Chronic kidney disease occurs when the kidneys cannot filter excess water and waste out of the body while making urine. The cause of the disease dictates the type of treatment. High blood pressure and diabetes put you at greater risk for kidney disease. If diabetes is the cause, the first sign of associated kidney disease is protein in the urine from albumin, which should stay in the bloodstream and not in the urine. Kidney disease caused by diabetes is diabetic kidney disease.
Kidney disease caused by hypertension causes damage to the blood vessels in the kidneys, causing improper filtration. Other causes of kidney disease include genetics, infection, drug toxicities, lupus, disorders of the immune system, and lead poisoning.
If you have diabetes, high blood pressure, heart disease, or a family history of kidney disease, blood, and urine testing is recommended to determine if the kidneys are functioning appropriately. We offer Kidney function tests at DMMC for Kes. 3,000/-. Ensure you have your kidneys checked at least once a year.
The second major cause of kidney failure is poorly controlled blood pressure. Many people with diabetes also tend to have high blood pressure. Your kidneys and your circulatory system depend on each other for good health. The kidneys help filter wastes and extra fluids from blood, and they use a lot of blood vessels to do so. When the blood vessels become damaged, the nephrons that filter your blood don’t receive the oxygen and nutrients they need to function well. This is why high blood pressure (HBP or hypertension) is the second leading cause of kidney failure. Over time, uncontrolled high blood pressure can cause arteries around the kidneys to narrow, weaken or harden. These damaged arteries cannot deliver enough blood to the kidney tissue.
Over time, uncontrolled high blood pressure can cause arteries around the kidneys to narrow, weaken or harden. These damaged arteries cannot deliver enough blood to the kidney tissue.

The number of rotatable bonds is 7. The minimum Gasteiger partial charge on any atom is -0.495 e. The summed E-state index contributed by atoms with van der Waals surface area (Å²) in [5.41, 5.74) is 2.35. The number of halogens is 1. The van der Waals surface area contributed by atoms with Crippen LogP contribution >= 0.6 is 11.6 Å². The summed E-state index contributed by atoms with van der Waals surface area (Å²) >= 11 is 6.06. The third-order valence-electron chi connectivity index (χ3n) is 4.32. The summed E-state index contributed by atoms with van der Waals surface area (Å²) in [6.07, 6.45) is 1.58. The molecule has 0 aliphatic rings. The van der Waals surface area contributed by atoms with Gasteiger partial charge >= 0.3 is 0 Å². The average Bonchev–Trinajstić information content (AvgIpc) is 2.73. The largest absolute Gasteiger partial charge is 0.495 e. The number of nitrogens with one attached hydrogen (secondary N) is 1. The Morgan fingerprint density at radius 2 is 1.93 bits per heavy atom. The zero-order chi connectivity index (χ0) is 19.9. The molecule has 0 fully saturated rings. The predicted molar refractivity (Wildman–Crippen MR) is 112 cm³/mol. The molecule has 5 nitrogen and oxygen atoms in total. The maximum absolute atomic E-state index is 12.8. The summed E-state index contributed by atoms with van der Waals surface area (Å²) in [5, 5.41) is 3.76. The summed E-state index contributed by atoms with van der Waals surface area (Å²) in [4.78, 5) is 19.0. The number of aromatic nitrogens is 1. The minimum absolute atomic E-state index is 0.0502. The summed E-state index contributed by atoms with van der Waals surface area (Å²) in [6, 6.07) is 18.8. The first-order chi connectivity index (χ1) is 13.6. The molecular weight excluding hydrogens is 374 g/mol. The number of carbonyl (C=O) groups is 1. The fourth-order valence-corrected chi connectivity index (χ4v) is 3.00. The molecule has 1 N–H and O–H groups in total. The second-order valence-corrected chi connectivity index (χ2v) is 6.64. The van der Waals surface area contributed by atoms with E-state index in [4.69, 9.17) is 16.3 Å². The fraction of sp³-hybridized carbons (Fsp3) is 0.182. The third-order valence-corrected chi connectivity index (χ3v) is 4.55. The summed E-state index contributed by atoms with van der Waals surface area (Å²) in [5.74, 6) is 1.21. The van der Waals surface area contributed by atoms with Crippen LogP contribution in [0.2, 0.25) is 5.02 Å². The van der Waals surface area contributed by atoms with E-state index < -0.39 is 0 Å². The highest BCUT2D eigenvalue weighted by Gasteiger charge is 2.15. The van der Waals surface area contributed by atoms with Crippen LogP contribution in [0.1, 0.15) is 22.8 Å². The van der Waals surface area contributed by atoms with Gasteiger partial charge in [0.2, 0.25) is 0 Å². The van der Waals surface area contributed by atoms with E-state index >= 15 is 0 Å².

Damaged kidney arteries do not filter blood well. Kidneys have tiny, finger-like nephrons that filter your blood. Each nephron receives its blood supply through tiny hair-like capillaries, the smallest of all blood vessels. When the arteries become damaged, the nephrons do not receive the essential oxygen and nutrients — and the kidneys lose their ability to filter blood and regulate the fluid, hormones, acids, and salts in the body.
Damaged kidneys fail to regulate blood pressure. Healthy kidneys produce a hormone called aldosterone to help the body regulate blood pressure. Kidney damage and uncontrolled high blood pressure each contribute to a negative spiral. As more arteries become blocked and stop functioning, the kidneys eventually fail.
High blood pressure (HBP, or hypertension) is a symptomless “silent killer” that quietly damages blood vessels and leads to serious health problems.
Managing High Blood Pressure
While there is no cure, using medications as prescribed and making lifestyle changes can enhance your quality of life and reduce your risk of heart disease, stroke, kidney disease, and more.
Make changes that matter:
- Eat a well-balanced diet that’s low or with no salt (I recommend DASH diet)
- Limit or stop alcohol
- Enjoy regular physical activity
- Manage stress
- Maintain a healthy weight
- Quit smoking
- Take your medications properly
- Work together with your doctor
Know your numbers
Is your blood pressure in a healthy or unhealthy range? The best way to know is to get your blood pressure checked. You can purchase Omron BP Monitor from DMMC for Kes. 3800/-
Kidney failure due to high blood pressure is a cumulative process that can take years to develop. But you can limit your risk by managing your blood pressure.
You should monitor your blood pressure regularly if you are diagnosed with high blood pressure. Maintaining an awareness of your numbers can alert you to any changes and help you detect patterns. Tracking your results over time will also reveal if the changes you’ve made are working.
Don’t let high blood pressure damage your kidneys.
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